This survival mindset is the foundation for the most difficult behaviors associated with RAD kids.

So, while our instinct might be to first address the behaviors that are causing havoc in our homes, we must first address the cornerstone of connection, because as Dr. Karyn Purvis always said,

“Connection must come before correction.”

So, for the next few weeks I will be talking about some of the strategies we are using in our home to foster connection.

In an effort at transparency I will admit this is by far the most challenging aspect of the program for me. Connection is easy with people who treat you kindly, but requires intentional, Christ-like effort when trying to connect with someone who wakes up daily with the sole goal of hurting you and pushing you away with their behaviors.

Loving a child from trauma can be likened to hugging a porcupine, the closer you pull them to you the more you get poked.

It requires consciously and deliberately letting go of years of hurt and the mountain of resentment and say, “I am stepping back into the minefield, for the sake of my child’s heart and healing.” It requires humility. It requires the ability to forgive (and forget) 20 times a day. It requires looking at your child through the eyes of trauma and seeing those hurtful behaviors as survival behaviors. And it requires getting closer, when all you want to do is step away. It is an exhausting test of devotion. And it starts with Connecting…reaching out and reacquainting yourself with the child you have been holding at arm’s length as a means of self-preservation.

And it isn’t easy,

But it works.

For the next few weeks I am going to share some of the strategies I have been applying in an effort to connect with my adopted son. And the first strategy I’d like to introduce is giving your child the gift of “Yes.”

This one seems so backwards and counterproductive when viewed through the lens of parenting a child who hasn’t experienced trauma. In fact it goes against everything I did as a parent to my older kids. In an effort to raise humble, grateful children that didn’t carry the “entitled child” stigma of their peers, we made every effort to say “No” more than “Yes.” I saw the effect of too much indulgence in the children of friends who parented differently than we did and was determined to not have our kids grow up believing the world owed them something. We consciously made an effort to say “No” more often than “Yes”, so that the yesses were appreciated more and so our children saw every small blessing as the gift it was.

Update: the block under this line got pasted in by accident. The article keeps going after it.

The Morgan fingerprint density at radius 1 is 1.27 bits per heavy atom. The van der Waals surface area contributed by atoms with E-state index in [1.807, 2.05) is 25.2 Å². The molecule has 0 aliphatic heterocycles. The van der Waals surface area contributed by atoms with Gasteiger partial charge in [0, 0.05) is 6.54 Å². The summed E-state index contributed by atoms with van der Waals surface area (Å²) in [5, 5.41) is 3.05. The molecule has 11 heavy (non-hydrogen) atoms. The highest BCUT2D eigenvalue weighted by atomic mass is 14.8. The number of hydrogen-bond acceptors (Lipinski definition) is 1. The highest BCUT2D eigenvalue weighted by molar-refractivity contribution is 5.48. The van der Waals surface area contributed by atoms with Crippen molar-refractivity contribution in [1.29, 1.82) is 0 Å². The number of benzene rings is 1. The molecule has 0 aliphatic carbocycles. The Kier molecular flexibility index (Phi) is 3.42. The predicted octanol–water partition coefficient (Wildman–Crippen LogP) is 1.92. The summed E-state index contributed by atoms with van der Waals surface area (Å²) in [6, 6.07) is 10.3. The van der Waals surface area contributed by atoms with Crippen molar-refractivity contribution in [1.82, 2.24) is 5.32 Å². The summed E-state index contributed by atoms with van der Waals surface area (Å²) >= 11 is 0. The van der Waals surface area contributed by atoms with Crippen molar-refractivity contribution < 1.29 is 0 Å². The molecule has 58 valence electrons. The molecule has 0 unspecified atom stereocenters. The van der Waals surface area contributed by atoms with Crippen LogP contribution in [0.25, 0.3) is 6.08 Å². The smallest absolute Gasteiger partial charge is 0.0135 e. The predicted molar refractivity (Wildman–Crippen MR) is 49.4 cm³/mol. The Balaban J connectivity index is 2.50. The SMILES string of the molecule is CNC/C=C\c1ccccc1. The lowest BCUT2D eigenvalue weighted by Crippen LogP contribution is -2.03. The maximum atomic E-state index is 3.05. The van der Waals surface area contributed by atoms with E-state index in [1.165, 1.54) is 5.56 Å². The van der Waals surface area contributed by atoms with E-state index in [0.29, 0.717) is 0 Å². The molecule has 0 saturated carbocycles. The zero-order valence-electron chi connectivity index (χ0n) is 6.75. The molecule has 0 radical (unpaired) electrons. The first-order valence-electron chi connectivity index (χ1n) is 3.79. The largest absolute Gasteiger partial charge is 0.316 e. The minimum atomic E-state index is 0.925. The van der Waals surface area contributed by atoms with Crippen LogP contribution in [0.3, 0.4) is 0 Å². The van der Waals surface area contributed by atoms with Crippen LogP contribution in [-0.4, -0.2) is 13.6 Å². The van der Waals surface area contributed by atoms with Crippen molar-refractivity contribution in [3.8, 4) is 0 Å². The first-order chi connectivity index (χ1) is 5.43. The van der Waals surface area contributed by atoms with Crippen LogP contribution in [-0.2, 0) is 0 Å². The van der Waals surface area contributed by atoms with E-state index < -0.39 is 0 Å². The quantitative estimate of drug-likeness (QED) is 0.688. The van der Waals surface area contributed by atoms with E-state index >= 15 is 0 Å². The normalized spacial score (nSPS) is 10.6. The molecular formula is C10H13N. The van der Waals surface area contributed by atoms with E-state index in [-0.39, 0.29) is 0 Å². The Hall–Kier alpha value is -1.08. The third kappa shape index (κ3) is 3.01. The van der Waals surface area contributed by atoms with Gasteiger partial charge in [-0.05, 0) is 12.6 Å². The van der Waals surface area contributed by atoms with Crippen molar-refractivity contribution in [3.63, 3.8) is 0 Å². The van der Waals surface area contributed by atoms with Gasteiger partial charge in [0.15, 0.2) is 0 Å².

This idea of intentionally saying “Yes” more than “No” goes against everything I believe. But this is what I needed to understand about the difference in my older children’s upbringing and my two little boys’ upbringing. The older three were given a million “yesses” in their early years, while the two younger boys were told “no” time and time again…and I am not talking about verbally “yesses” to what they wanted at Dollar Tree. I am talking about every “Yes” I gave them as infants when I came to their cry. I am talking about every feeding and changing, and snuggle I said “yes” to when I met their most basic needs. I am talking about the thousands of times I said “yes” to their need for comfort after a nightmare, or “yes” to their request for help when they couldn’t do something on their own. I think about the millions of “yesses” they received for every time they were hungry and asked for food, or thirsty and received a drink. When reflecting back on my bio kids early years, I would not consider myself a permissive parent, but when I consider the many ways they were told “yes” by simply nurturing and caring for their basic physical and emotional needs I can see clearly the millions of “yes” answers that were invested into their trust bank which is what they are healthy, attached children.

I wish I could say the same for Ozzie and Tyler, but their starts were much different and those basic needs were not met regularly or consistently. Their parents said “No” to their requests when they didn’t meet their most basic needs as infants and toddlers. Because of that they learned quickly that adults won’t take care of you and can’t be trusted. They became their own keepers and continue to apply those survival strategies today.

Our goal is to balance those early years filled with “No” with an abundance of “Yes.” They more we can say “Yes” and meet their needs they more they will trust us to meet those needs, thus feeling safe enough to abandon those survival strategies they depend on.

Saying “yes” builds trust.

Saying “yes” leads to attachment.

Here is a great video about the power of “yes” from a TBRI parent:

I urge you to pick a day and give it a try. When your child asks for something, bite back the impulse to answer with the automatic “NO,” and consider whether this is a request you can say “yes” to. See how many “yeses” you can log in a day, and watch your relationship with your child transform and you feed his/her trust tank with each yes…

And with each met need.

That is how connections grow.

This is how our children heal.

This is how attachment forms.

Next week we will delve into another connection strategy we have had tremendous success with: “One on One Time.”


Flour Ball


After a full day of testing on Wednesday, we returned home, ate a quick dinner, and were out the door for youth activities at church.

The kids were especially excited about the planned activity for the evening. It was flour ball night! Flour ball is a messy version of capture the flag involving nylon socks filled with flour. The flour balls are thrown at the opposite team’s members when they cross team boundaries in an attempt to steal that team’s flag. Once marked with flour that runner has to go back to their side to restart.